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UK museum signs agreement with the Indian government to repatriate seven artefacts including six stolen from Indian temples and shrines

The seven artefacts include a 14th-century Indo-Persian sword and an 11th-century carved stone door jamb taken from a temple in Kanpur.

In a first, a museum based in the Scottish city of Glasgow in the United Kingdom signed an agreement with the Indian government to repatriate seven artefacts including a 14th-century Indo-Persian sword and an 11th-century carved stone door jamb taken from a temple in Kanpur.

Notably, 6 of the 7 artefacts were stolen from temples and shrines in various Northern Indian states during the nineteenth century, while the seventh was bought after the owner was robbed. All seven objects were ‘gifted’ to the collection of the University of Glasgow.

According to a statement from Glasgow Life, a charitable organisation which runs the city’s museums, the transfer of ownership took place on Friday in the presence of Indian High Commission officials.

The delegates from the Government of India and the Archaeological Survey of India with Glasgow Life Museum authorities (source: Glasgow Life)

Following the meeting at Kelvingrove Art Gallery and Museum, delegates from the Government of India and the Archaeological Survey of India were given access to the objects at Glasgow Museums Resource Centre, where they are safely stored.

The transfer of ownership ceremony took place after Glasgow City Council’s City Administration Committee approved a recommendation made in April by the cross-party Working Group for Repatriation and Spoliation to return 51 items to India, Nigeria, and the Cheyenne River and Pine Ridge Lakota Sioux tribes in South Dakota, US.

“Glasgow Life Museums has been working on the repatriation of the Indian artefacts, alongside the High Commission of India in London, since January 2021. The antiquities include a ceremonial Indo-Persian tulwar (sword) which is believed to date back to the 14th century and an 11th-century carved stone door jamb taken from a Hindu temple in Kanpur,” the statement said.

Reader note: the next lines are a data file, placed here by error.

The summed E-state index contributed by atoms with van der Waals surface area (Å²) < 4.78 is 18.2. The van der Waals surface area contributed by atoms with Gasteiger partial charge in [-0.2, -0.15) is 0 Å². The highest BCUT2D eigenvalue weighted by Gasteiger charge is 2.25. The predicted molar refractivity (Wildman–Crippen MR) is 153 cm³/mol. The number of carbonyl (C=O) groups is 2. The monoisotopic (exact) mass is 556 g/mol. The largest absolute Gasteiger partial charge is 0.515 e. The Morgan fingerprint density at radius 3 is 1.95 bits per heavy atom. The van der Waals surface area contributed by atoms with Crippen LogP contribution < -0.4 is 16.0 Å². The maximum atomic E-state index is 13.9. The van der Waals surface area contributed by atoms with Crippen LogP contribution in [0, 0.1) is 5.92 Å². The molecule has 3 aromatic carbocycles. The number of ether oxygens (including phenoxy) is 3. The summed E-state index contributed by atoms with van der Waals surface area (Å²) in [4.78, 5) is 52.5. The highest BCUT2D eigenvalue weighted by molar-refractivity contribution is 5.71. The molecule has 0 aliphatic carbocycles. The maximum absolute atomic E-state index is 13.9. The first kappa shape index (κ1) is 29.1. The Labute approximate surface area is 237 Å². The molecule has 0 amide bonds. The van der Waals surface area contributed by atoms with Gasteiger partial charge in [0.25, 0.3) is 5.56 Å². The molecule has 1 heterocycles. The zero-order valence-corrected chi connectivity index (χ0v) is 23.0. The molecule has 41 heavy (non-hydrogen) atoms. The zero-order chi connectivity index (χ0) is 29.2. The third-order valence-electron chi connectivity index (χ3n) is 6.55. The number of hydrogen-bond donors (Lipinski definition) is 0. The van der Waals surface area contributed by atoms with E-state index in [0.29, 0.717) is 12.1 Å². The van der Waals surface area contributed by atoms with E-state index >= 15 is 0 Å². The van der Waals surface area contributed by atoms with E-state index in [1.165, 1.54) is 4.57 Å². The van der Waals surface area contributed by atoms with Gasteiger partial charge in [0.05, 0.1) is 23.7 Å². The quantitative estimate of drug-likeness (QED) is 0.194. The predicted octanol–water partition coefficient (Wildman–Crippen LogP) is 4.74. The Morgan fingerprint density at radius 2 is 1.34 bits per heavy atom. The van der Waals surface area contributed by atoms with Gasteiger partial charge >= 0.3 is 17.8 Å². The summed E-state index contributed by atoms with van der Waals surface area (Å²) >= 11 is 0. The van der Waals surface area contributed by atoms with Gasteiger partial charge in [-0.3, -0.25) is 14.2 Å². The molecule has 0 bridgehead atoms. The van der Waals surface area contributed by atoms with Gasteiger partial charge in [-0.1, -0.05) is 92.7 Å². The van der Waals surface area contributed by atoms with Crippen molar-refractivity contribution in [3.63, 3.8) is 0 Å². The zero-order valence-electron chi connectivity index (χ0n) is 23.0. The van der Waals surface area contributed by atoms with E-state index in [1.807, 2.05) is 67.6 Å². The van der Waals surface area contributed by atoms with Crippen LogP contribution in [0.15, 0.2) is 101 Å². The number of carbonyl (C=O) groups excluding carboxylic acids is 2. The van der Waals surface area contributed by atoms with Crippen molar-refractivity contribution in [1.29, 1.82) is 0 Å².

According to Duncan Dornan, Head of Museums and Collections at Glasgow Life, “The transfer of ownership of the Indian antiquities represents a significant step for Glasgow, with the city continuing its positive repatriation history by ensuring these cultural artefacts are placed back in the hands of their legitimate owners.”

The Indian High Commission and the British High Commission must be commended for their cooperation and support. We are looking forward to continuing our collaboration with Indian authorities to ensure the safe return of these artefacts, he added.

Bailie Annette Christie, Chair of Glasgow Life and Convenor for Culture, Sport and International Relations for Glasgow City Council, said, “The repatriation of these objects is of great historical and cultural importance to both Glasgow and India, so it’s a privilege to welcome Indian dignitaries to our city for such a momentous occasion.”

Meanwhile, speaking about the agreement, India’s Acting High Commissioner, Sujit Ghosh said that these artefacts are an integral part of India’s civilisational heritage and will now be sent back home.

“We express our appreciation to all the stakeholders who made this possible, especially Glasgow Life and Glasgow City Council,” Ghosh said. 

Notably, the Narendra Modi government has over the last seven years, managed to bring back almost 200 antique artefacts from foreign countries since 2014.

PM Narendra Modi brought back 157 artefacts and antiquities returned by the United States

Last year in September, Prime Minister Narendra Modi brought back home 157 artefacts and antiquities from the United States. According to reports, the artefacts and antiquities were handed over by the United States administration to Prime Minister Modi. Among the Artefacts & antiquities returned by the US administration included an 18th-century sword with the name of Sikh Guru Hargobind Das in Persian.

According to reports, around 71 artefacts among those were cultural while 60 among them were connected to Hinduism, 16 belonged to Buddhism and 9 were connected to Jainism. Most of the items largely belonged to the period between the 11th & 14th centuries. However, some were much older, like a copper anthropomorphic object from 2000BC and a terracotta vase from 2nd CE.

Ayodhra Ram Mandir special coverage by OpIndia

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